what sobriety means to me: harm reduction, healing and social justice
i’ve been sober now for almost 20 months. this is a big deal to me. if i want to my life to get better and stay good, then i have to stay sober. this isn’t because drinking a beer is deeply wrong, but because it would hurt me. it would hurt me, and it would interfere with my continued healing. drinking, like any type of a compulsive behaviour, is a way of numbing feelings and i need to feel my feelings in order to continue healing.
i’m a survivor of extreme abuse (ritual abuse: https://stonesandsticksandwords.wordpress.com/2014/06/09/what-are-ritual-abuse-and-mind-control/), and i spend a lot of time struggling with the trauma and brainwashing i’ve survived. this frequently involves feeling “negative” emotions such as guilt, shame, fear and anger. but feeling my feelings, all of them, including the hard ones, is what i need to do to get better. numbing out using addictions slows and/or prevents me from healing. indeed, my emotions are a part of what makes me human, and i want to be fully human, even if this means sometimes feeling terrible!
i prefer sobriety. i’m happier, and my life is better. i have no doubts about it. in fact, while i’m not interested in proselytizing for complete abstinence from drugs and alcohol, i do think that, aside from health and/or spiritual reasons, this is best.
if you use drugs and alcohol, but aren’t addicted to them, then i wonder why you use them at all? if you use them to have fun, then i would ask why you can’t have fun without drugs and alcohol? i think it is more important to explore and address why you don’t have fun if you’re not high or drunk, than it is to have another good time.
when it comes to drug and alcohol addiction, as well as other compulsive behaviours, i believe in the principles of harm reduction:
Harm Reduction refers to policies, programs and practices that aim to reduce the negative health, social and economic consequences that may ensue from the use of legal and illegal psychoactive drugs, without necessarily reducing drug use. Its cornerstones are public health, human rights and social justice. It benefits people who use drugs, families and communities.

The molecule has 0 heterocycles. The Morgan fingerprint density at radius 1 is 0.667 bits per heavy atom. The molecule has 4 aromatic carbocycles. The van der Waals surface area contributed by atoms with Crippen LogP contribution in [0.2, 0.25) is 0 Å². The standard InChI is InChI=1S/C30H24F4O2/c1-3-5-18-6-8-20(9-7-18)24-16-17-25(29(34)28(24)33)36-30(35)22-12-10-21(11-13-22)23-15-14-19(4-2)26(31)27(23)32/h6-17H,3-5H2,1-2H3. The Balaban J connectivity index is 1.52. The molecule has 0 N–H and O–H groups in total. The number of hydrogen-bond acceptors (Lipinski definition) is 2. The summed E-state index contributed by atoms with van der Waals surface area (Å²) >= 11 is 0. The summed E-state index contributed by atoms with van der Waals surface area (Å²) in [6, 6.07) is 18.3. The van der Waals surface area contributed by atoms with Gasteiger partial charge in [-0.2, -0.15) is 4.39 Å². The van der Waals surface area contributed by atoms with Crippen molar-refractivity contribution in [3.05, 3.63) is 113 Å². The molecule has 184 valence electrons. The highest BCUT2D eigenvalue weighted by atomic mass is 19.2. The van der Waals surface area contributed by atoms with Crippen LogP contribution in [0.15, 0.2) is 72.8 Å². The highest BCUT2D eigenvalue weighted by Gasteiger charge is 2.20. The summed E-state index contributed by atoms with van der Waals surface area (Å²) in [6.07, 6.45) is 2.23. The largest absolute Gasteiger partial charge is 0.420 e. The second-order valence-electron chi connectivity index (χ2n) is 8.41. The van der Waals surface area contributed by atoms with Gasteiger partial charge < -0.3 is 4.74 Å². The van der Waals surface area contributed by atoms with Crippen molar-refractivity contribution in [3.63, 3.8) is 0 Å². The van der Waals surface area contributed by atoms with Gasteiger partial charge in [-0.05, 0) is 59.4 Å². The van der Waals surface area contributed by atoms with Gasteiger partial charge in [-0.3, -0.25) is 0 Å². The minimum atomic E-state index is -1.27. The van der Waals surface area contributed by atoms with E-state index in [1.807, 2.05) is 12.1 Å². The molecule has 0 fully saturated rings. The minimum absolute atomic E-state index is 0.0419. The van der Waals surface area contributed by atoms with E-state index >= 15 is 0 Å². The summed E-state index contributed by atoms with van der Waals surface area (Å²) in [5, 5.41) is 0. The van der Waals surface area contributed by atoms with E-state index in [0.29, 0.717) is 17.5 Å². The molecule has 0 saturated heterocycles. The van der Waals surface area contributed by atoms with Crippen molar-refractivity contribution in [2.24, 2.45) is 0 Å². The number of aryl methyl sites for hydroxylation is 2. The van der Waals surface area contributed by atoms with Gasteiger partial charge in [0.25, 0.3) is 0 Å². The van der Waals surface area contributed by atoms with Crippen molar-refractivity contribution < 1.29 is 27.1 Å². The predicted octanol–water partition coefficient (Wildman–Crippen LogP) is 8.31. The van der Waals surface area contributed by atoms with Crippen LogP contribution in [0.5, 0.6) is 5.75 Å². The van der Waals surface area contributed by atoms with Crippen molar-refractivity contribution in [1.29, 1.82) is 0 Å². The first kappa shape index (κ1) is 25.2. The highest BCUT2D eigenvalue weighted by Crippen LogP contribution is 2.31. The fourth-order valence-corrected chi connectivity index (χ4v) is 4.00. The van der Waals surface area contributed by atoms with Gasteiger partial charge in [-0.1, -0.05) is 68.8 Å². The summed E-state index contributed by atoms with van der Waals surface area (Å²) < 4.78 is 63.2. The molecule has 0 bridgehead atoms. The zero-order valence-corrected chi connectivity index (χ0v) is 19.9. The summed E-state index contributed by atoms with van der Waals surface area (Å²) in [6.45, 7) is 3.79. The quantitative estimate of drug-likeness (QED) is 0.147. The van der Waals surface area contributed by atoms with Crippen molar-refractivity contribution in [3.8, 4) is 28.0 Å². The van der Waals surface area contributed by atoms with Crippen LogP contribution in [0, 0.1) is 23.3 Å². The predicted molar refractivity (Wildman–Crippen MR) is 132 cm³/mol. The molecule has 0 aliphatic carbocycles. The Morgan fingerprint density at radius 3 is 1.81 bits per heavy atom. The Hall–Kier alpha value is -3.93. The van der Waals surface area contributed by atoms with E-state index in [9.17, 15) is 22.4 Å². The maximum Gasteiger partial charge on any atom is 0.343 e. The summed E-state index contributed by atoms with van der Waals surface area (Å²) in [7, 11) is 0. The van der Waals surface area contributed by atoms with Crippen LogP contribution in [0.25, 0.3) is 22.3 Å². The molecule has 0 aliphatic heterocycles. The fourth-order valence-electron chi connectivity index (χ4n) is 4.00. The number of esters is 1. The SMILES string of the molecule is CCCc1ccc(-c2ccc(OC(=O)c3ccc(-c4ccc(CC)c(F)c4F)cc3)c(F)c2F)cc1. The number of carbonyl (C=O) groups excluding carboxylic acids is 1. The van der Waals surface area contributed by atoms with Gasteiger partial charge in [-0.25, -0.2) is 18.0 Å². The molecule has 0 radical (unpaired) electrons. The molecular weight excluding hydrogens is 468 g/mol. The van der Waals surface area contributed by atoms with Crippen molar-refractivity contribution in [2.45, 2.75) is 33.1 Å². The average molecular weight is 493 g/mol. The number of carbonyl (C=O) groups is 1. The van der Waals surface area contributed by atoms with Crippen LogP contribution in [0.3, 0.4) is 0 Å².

Harm Reduction is underpinned with the knowledge that many drug-related problems are not the result of the drugs themselves; rather they are the consequences of the unregulated manufacture and trade of drugs and the enduring commitment to failed policies and ill-thought-out and inequitably applied laws.
Finally, Harm Reduction ensures that people who use psychoactive substances are treated with respect and without stigma, and that substance-related problems and issues are addressed systemically.
– Canadian Harm Reduction Network (http://canadianharmreduction.com/)
i want to emphasize that when i’m writing about addictions i’m not only referring to stigmatized, criminalized and well-known addictions, but to all forms of addiction: addictions to work, coffee, shopping, exercise, and so on.
personally, i think of addictions as normal and understandable coping mechanisms for people living in oppressive, capitalist and colonialist societies such as canada and the united states. these societies are callous, dehumanized and dehumanizing and it is no surprise that people find all sorts of ways to cope with their inhumane circumstances.
i’m opposed to judging and/or criminalizing people’s compulsive behaviours. i’m interested in talking honestly about how addictions harm people’s health and well-being and interfere with healing.
i’m well aware that people have reasons for using drugs and alcohol and that judging and punishing them doesn’t help, and is actually likely to cause harm. i was an alcoholic from the age of sixteen, and while i was never seriously into using drugs, i have used them on and off since that same age. i have a good idea of some of the reasons that people choose to use drugs and alcohol.
addictions, remembering and healing